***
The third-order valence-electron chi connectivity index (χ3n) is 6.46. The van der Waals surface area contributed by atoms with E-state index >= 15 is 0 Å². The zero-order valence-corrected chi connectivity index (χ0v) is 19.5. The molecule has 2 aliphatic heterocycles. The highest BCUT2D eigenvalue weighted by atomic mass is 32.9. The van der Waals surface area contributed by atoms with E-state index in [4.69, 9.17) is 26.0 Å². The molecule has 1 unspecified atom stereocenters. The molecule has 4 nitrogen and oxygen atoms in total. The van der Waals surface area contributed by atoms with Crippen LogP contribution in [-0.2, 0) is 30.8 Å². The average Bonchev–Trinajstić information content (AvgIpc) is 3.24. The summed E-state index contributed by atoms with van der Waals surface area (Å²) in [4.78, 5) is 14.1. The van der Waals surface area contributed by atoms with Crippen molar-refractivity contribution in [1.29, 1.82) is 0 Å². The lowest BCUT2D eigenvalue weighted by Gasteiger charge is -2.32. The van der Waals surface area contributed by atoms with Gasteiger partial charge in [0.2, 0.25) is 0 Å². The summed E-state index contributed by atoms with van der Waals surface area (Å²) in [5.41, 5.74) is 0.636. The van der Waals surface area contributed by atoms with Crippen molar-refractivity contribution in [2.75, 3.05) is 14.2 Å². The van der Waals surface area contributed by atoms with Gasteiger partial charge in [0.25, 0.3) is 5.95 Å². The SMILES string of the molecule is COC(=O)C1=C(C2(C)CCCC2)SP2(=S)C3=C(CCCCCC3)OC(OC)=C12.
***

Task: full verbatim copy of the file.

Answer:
The third-order valence-electron chi connectivity index (χ3n) is 6.46. The van der Waals surface area contributed by atoms with E-state index >= 15 is 0 Å². The zero-order valence-corrected chi connectivity index (χ0v) is 19.5. The molecule has 2 aliphatic heterocycles. The highest BCUT2D eigenvalue weighted by atomic mass is 32.9. The van der Waals surface area contributed by atoms with E-state index in [4.69, 9.17) is 26.0 Å². The molecule has 1 unspecified atom stereocenters. The molecule has 4 nitrogen and oxygen atoms in total. The van der Waals surface area contributed by atoms with Crippen LogP contribution in [-0.2, 0) is 30.8 Å². The average Bonchev–Trinajstić information content (AvgIpc) is 3.24. The summed E-state index contributed by atoms with van der Waals surface area (Å²) in [4.78, 5) is 14.1. The van der Waals surface area contributed by atoms with Crippen molar-refractivity contribution in [1.29, 1.82) is 0 Å². The lowest BCUT2D eigenvalue weighted by Gasteiger charge is -2.32. The van der Waals surface area contributed by atoms with Gasteiger partial charge in [0.2, 0.25) is 0 Å². The summed E-state index contributed by atoms with van der Waals surface area (Å²) in [5.41, 5.74) is 0.636. The van der Waals surface area contributed by atoms with Crippen molar-refractivity contribution in [2.75, 3.05) is 14.2 Å². The van der Waals surface area contributed by atoms with Gasteiger partial charge in [0.25, 0.3) is 5.95 Å². The SMILES string of the molecule is COC(=O)C1=C(C2(C)CCCC2)SP2(=S)C3=C(CCCCCC3)OC(OC)=C12.